When looking through those intimidating large rows of pine trees and assorted spruces, it can be hard to find the perfect one. When faced with so many choices many people are too busy trying to find something better that they miss out on great trees. And, second guess becomes almost second nature.
Here are some things to keep in mind that will keep you on the right track to finding a fantastic tree:
Are you searching for the perfect Christmas tree? A blue spruce is a gorgeous choice. These trees are often used for stuffing pine-pillows. The needles are 1 to 1 ½ inched long and bluish-gray in color. It is very attractive and has excellent needle retention.
One of the best attributes of these trees is that they have wonderful symmetrical shapes (this makes them look great from every angle). I addition, the branches are stiff and sturdy making them excellent for supporting ornaments. They may not be the best choice of tree to have around children, however, as they are quite prickly.
*If you allow your blue spruce to dry out, EVERY needle will fall on the floor.
Is that fir tree you're picking out clean? If you're not exactly sure what a “clean Christmas tree” is, it's about time you were briefed. Clean trees are trees that are not covered with any foreign plant particles (vines, grass, leaves, etc.). Additionally, they have been shaken to rid them of any dead needles that may have found their way intot he branches.
A freshly cut Christmas tree that hasn't been shaken may have thousands of stray needles attached to it—imagine that mess! If you care for a freshly cut, clean tree properly it should last through the entire holiday season with the problem. The most sure-fire way to ensure that you get a fresh tree is to head out to a farm where you can select your own tree for the chopping. If this isn't an option, however, test the firmness of the needles on a tree you find in a lot before buying it (this will be a tell-tale sign of its freshness).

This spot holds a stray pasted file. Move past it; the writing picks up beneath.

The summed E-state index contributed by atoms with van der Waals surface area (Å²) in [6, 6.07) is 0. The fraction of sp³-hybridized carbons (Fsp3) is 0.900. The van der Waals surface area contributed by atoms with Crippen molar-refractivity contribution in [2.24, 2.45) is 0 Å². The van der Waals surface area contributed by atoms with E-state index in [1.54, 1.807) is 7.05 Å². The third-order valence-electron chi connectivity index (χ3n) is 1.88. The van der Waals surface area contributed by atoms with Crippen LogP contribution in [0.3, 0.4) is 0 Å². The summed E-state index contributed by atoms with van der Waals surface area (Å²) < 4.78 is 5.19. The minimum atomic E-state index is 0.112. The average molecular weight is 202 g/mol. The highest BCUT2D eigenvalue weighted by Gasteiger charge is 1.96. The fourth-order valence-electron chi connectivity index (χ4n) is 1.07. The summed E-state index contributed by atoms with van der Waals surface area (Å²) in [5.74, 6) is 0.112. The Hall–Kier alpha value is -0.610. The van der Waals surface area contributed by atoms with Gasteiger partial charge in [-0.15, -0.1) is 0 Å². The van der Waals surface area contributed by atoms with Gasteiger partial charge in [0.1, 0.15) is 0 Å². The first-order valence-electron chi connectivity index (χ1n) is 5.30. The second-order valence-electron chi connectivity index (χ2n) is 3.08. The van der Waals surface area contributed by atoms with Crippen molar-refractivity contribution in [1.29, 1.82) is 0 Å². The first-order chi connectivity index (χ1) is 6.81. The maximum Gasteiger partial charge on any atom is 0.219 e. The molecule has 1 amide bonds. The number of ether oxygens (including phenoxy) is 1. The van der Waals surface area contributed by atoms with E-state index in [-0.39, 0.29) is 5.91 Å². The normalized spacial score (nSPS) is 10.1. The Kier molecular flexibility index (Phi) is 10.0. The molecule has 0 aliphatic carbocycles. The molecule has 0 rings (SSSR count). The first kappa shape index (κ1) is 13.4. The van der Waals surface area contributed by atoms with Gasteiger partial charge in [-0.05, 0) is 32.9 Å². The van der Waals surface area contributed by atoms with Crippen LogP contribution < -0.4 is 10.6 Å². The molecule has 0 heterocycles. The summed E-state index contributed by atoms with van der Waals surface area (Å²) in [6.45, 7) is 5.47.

To do this, grasp a branch lightly and tug the needles through your hand. If you end up with a handful of needles you can keep walking because that is a sign that the tree isn't fresh. You should have minimal needles in your hand.
Choosing a great Christmas tree be tough. Don't just grab the first tree you see on the lot, find the best tree for you.
Looking for suggestions?
Douglas Fir trees have been a popular choice since the beginning of the century and are a great pick. These beautiful trees are covered soft needles that are a shiny green hue. They have wonderful symmetry, making them. These trees are perfect for those who don't want an overwhelming piney smell. They exude a sweet, subtle aroma.
If you're big into ornaments and decorations and are set on a Douglas Fir, make sure that you choose one that has not been trimmed into a conical shape. Choosing one of these trees will make for decorating difficulties as they leave little space between branches. If the pickins' are slim, invest in ornaments that won't break easily as they are likely to fall off frequently.
When should get rid of those browned, dried-out pine trees? The proper time to take down a Christmas tree is a matter of personal preference. Many people take down their trees the day after Christmas while others let theirs stay up until New Years—sometimes beyond.
There really isn't a designated day on which you should remove a tree from your home but a good time to think about it is when that thing starts to dry out. A well-cared-for Christmas tree should stay fresh well through the holiday season; some trees will last even longer than that while others will dry out well before.
Test the branches and needles to evaluate your own tree.
|Jennifer Mathes, Ph.D.|